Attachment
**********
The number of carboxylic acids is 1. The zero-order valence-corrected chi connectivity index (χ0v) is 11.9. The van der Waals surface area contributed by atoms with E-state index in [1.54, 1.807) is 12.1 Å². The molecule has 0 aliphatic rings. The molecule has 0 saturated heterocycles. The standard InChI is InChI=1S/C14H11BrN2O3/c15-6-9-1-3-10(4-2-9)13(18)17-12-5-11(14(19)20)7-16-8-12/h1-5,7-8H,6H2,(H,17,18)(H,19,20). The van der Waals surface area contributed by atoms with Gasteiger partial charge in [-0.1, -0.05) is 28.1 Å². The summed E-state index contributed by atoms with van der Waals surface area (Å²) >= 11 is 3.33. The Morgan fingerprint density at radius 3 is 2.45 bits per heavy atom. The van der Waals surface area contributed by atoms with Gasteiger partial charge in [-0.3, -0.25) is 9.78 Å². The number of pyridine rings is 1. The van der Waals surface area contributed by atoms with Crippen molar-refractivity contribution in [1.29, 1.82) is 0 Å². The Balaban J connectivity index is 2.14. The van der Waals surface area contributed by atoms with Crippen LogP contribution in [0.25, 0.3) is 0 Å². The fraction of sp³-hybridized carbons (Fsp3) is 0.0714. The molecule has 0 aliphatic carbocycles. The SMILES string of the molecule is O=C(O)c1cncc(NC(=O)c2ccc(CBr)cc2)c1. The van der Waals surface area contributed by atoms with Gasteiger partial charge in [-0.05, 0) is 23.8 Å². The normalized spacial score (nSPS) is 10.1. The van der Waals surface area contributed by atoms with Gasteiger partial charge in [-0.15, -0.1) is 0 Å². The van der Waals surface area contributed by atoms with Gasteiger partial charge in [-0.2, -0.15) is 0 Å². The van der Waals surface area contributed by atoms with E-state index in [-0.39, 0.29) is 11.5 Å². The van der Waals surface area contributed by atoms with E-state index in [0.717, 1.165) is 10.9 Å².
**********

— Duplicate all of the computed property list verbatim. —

The number of carboxylic acids is 1. The zero-order valence-corrected chi connectivity index (χ0v) is 11.9. The van der Waals surface area contributed by atoms with E-state index in [1.54, 1.807) is 12.1 Å². The molecule has 0 aliphatic rings. The molecule has 0 saturated heterocycles. The standard InChI is InChI=1S/C14H11BrN2O3/c15-6-9-1-3-10(4-2-9)13(18)17-12-5-11(14(19)20)7-16-8-12/h1-5,7-8H,6H2,(H,17,18)(H,19,20). The van der Waals surface area contributed by atoms with Gasteiger partial charge in [-0.1, -0.05) is 28.1 Å². The summed E-state index contributed by atoms with van der Waals surface area (Å²) >= 11 is 3.33. The Morgan fingerprint density at radius 3 is 2.45 bits per heavy atom. The van der Waals surface area contributed by atoms with Gasteiger partial charge in [-0.3, -0.25) is 9.78 Å². The number of pyridine rings is 1. The van der Waals surface area contributed by atoms with Crippen molar-refractivity contribution in [1.29, 1.82) is 0 Å². The Balaban J connectivity index is 2.14. The van der Waals surface area contributed by atoms with Crippen LogP contribution in [0.25, 0.3) is 0 Å². The fraction of sp³-hybridized carbons (Fsp3) is 0.0714. The molecule has 0 aliphatic carbocycles. The SMILES string of the molecule is O=C(O)c1cncc(NC(=O)c2ccc(CBr)cc2)c1. The van der Waals surface area contributed by atoms with Gasteiger partial charge in [-0.05, 0) is 23.8 Å². The normalized spacial score (nSPS) is 10.1. The van der Waals surface area contributed by atoms with Gasteiger partial charge in [-0.15, -0.1) is 0 Å². The van der Waals surface area contributed by atoms with Gasteiger partial charge in [-0.2, -0.15) is 0 Å². The van der Waals surface area contributed by atoms with E-state index in [-0.39, 0.29) is 11.5 Å². The van der Waals surface area contributed by atoms with E-state index in [0.717, 1.165) is 10.9 Å².